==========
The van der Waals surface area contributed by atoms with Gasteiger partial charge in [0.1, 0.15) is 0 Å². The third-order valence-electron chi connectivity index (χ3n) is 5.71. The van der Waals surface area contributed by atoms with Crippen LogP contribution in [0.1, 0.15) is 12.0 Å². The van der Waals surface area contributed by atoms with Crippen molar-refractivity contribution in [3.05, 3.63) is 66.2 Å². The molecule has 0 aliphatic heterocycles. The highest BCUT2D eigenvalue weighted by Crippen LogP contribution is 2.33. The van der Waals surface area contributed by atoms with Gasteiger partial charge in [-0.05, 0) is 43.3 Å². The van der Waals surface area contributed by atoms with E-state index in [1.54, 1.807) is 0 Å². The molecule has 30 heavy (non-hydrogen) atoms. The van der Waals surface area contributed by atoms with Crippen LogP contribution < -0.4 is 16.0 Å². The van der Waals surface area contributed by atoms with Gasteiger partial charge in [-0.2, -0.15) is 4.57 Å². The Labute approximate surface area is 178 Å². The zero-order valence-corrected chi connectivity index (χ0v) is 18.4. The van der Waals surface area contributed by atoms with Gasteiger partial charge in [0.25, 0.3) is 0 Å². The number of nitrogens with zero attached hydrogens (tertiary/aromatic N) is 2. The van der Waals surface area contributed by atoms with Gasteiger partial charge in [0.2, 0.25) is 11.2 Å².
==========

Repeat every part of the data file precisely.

The van der Waals surface area contributed by atoms with Gasteiger partial charge in [0.1, 0.15) is 0 Å². The third-order valence-electron chi connectivity index (χ3n) is 5.71. The van der Waals surface area contributed by atoms with Crippen LogP contribution in [0.1, 0.15) is 12.0 Å². The van der Waals surface area contributed by atoms with Crippen molar-refractivity contribution in [3.05, 3.63) is 66.2 Å². The molecule has 0 aliphatic heterocycles. The highest BCUT2D eigenvalue weighted by Crippen LogP contribution is 2.33. The van der Waals surface area contributed by atoms with Gasteiger partial charge in [-0.05, 0) is 43.3 Å². The van der Waals surface area contributed by atoms with E-state index in [1.54, 1.807) is 0 Å². The molecule has 30 heavy (non-hydrogen) atoms. The van der Waals surface area contributed by atoms with Crippen LogP contribution < -0.4 is 16.0 Å². The van der Waals surface area contributed by atoms with Gasteiger partial charge in [-0.2, -0.15) is 4.57 Å². The Labute approximate surface area is 178 Å². The zero-order valence-corrected chi connectivity index (χ0v) is 18.4. The van der Waals surface area contributed by atoms with Gasteiger partial charge in [0.25, 0.3) is 0 Å². The number of nitrogens with zero attached hydrogens (tertiary/aromatic N) is 2. The van der Waals surface area contributed by atoms with Gasteiger partial charge in [0.2, 0.25) is 11.2 Å².